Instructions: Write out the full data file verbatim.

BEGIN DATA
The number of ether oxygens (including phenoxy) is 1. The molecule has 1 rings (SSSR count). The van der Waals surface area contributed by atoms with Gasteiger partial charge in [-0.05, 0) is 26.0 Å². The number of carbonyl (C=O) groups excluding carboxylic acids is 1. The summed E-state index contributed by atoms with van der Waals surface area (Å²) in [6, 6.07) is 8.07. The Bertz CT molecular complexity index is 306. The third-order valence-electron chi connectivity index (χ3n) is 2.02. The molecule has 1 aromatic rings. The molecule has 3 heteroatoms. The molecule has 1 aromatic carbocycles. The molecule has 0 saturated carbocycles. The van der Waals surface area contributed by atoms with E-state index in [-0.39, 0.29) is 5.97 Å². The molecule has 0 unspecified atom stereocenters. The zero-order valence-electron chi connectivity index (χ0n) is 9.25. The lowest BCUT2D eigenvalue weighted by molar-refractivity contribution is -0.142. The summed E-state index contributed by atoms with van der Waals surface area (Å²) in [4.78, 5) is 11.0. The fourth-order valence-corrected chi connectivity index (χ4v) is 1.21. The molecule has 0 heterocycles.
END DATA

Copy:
The number of ether oxygens (including phenoxy) is 1. The molecule has 1 rings (SSSR count). The van der Waals surface area contributed by atoms with Gasteiger partial charge in [-0.05, 0) is 26.0 Å². The number of carbonyl (C=O) groups excluding carboxylic acids is 1. The summed E-state index contributed by atoms with van der Waals surface area (Å²) in [6, 6.07) is 8.07. The Bertz CT molecular complexity index is 306. The third-order valence-electron chi connectivity index (χ3n) is 2.02. The molecule has 1 aromatic rings. The molecule has 3 heteroatoms. The molecule has 1 aromatic carbocycles. The molecule has 0 saturated carbocycles. The van der Waals surface area contributed by atoms with E-state index in [-0.39, 0.29) is 5.97 Å². The molecule has 0 unspecified atom stereocenters. The zero-order valence-electron chi connectivity index (χ0n) is 9.25. The lowest BCUT2D eigenvalue weighted by molar-refractivity contribution is -0.142. The summed E-state index contributed by atoms with van der Waals surface area (Å²) in [4.78, 5) is 11.0. The fourth-order valence-corrected chi connectivity index (χ4v) is 1.21. The molecule has 0 heterocycles.